I love this book, and I love rereading it when I want to feel a beautiful moment wrap itself around me, or when I want to drown in sadness. I find that when I’m sad, I pick this book up. When I’m happy, I pick up this book. It’s become my go-to, and it’s always in my purse. Every time I read it, I find something new about it – as if new pieces are being added in every day. There’s a raw truth to every piece in this book, that I find beautiful. She plays with words, making you think of things in ways that you never would have thought of alone. She makes things that most people would overlook seem like a big deal, making you question what’s really important. When I heard her read, I heard her voice crack at the hard part, and that’s not something I can forget, and I hear the cracks in my voice when I read them in my head. This book is perfect for people who love poetry that tugs at the heartstrings, and makes your attitude constantly change. There’s a lot of pieces about pain, coping, and depression, so this book definitely isn’t for people who want everything to be happy all the time. To me, this book is about growing and acceptance of events that make you want to curl into a ball and die, so maybe everyone should read it, maybe it will make them grow, too.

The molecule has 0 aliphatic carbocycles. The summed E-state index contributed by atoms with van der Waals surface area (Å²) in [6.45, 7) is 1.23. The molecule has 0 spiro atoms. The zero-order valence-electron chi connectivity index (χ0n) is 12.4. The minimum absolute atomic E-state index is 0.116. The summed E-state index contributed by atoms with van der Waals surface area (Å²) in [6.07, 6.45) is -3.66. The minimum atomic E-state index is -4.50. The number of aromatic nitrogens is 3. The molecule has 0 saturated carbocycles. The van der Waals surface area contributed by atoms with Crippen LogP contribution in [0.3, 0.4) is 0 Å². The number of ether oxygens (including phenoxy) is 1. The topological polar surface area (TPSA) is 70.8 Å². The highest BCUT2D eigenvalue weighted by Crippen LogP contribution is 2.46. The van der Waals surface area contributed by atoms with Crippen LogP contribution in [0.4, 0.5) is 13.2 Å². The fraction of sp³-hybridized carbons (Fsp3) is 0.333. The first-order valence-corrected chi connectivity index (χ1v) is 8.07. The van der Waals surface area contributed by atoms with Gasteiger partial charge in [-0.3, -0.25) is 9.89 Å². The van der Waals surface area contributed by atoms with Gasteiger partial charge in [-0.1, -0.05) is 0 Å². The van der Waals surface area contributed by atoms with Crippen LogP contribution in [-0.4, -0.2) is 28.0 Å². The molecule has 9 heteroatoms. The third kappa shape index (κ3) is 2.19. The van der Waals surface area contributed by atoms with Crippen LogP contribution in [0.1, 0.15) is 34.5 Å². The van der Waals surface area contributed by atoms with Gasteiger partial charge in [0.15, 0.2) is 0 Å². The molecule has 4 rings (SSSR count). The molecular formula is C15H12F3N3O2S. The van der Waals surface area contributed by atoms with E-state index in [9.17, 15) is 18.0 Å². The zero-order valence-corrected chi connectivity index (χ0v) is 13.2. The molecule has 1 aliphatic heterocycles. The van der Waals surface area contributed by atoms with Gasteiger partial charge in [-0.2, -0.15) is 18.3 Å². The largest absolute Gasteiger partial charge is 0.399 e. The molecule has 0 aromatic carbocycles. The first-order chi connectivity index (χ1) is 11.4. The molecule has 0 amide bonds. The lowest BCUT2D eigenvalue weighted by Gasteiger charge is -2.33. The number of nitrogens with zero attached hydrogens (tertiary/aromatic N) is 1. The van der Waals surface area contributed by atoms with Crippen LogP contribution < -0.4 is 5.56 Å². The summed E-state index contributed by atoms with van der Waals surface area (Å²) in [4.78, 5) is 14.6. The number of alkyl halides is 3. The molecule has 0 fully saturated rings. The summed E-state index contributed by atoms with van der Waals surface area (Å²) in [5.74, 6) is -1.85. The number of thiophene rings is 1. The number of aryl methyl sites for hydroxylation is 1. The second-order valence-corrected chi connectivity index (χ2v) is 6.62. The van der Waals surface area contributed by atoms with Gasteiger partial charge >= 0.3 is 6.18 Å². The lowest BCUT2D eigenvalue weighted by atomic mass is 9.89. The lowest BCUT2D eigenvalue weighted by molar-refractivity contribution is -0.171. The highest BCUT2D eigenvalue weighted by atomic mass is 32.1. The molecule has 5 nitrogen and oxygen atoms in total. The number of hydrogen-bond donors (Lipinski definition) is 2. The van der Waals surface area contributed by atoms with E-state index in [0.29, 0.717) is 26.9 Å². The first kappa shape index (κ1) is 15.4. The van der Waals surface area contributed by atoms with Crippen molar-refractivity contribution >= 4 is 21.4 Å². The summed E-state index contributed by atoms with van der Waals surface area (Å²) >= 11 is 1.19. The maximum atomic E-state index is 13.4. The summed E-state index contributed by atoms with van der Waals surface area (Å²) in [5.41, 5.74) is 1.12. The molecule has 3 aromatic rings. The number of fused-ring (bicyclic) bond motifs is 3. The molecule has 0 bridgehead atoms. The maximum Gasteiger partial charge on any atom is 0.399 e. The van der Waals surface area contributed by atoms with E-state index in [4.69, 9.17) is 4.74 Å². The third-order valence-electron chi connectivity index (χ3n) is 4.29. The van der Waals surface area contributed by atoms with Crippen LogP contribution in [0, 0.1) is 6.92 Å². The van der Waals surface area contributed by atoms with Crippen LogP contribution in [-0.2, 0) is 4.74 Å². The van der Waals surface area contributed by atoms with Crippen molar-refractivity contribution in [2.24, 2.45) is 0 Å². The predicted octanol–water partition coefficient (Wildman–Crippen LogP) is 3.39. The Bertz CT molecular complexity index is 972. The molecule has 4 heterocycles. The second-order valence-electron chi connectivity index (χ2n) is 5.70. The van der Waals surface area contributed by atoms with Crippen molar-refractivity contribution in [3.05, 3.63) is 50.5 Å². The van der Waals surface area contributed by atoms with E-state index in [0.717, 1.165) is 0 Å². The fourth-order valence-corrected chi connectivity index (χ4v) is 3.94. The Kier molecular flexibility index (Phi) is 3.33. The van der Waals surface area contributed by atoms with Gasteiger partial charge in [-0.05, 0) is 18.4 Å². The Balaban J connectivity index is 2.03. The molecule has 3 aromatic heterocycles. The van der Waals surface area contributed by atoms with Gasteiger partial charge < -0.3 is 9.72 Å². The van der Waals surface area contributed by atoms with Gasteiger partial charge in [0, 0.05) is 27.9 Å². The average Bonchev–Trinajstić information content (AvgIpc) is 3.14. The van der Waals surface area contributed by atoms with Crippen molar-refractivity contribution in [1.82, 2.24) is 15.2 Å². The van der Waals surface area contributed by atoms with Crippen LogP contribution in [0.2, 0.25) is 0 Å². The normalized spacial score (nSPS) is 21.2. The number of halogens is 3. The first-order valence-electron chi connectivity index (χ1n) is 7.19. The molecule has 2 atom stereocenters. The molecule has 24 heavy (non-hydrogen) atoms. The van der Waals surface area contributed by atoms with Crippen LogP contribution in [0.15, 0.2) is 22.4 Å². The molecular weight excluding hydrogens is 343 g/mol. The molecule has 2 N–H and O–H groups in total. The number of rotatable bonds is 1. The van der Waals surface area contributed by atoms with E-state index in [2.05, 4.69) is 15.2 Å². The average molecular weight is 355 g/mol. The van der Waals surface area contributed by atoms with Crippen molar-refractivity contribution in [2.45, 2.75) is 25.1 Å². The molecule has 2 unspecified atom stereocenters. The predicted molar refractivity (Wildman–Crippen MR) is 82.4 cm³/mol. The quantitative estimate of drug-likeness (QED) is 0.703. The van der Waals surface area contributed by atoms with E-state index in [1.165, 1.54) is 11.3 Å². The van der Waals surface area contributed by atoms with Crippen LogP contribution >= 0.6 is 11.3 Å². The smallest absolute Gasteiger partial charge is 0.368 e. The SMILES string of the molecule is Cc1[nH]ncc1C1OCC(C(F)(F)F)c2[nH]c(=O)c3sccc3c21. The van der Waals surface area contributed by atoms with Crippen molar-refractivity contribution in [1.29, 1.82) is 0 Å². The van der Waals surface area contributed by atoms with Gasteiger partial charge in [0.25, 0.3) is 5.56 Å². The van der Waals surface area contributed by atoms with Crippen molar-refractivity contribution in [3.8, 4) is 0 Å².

Misery Islands

January O’Neil

78 pages. Published by Cavankerry (November 4, 2014)

$17.00 USD

 

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The White Rabbit’s Clock: On the Function of the Clock in THE BALD SOPRANO

As one might expect from an absurdist play, Eugene Ionesco’s The Bald Soprano is one of those works you can’t help but be shocked into speechlessness by. With it’s awkward jokes, nonsensical dialogue, and innovative, yet eccentric, set design, it’s a play I suspect will stick with me for years to come. As an audience member, I couldn’t help but be reminded of such works as Alice in Wonderland, especially when watching the play live. In fact, I daresay it would have made more sense if I white rabbit in a waste-coat had been cued to hop along the stage at one point or another. At the very least, I wouldn’t have been any more surprised than I was by other aspects of the play if such a creative decision was made.

Of all the insane things that struck me, I think the most important, thematically, would have to be the use of the clock. Time and again, it helped to set the tone of the play. For one thing, We begin with the clock, chiming seventeen or so times, after which Mrs. Smith states “There, it’s nine o’clock,” (Lonesco, page 9 line 1). Of course, even when you consider military time, this statement by Mrs. Smith would be considered erroneous, especially in more conventional settings. In this play, however, it helps to accentuate the comedic effect of the characters’ dialog, such that what would otherwise be needlessly unintelligible becomes a thing worthy of laughter.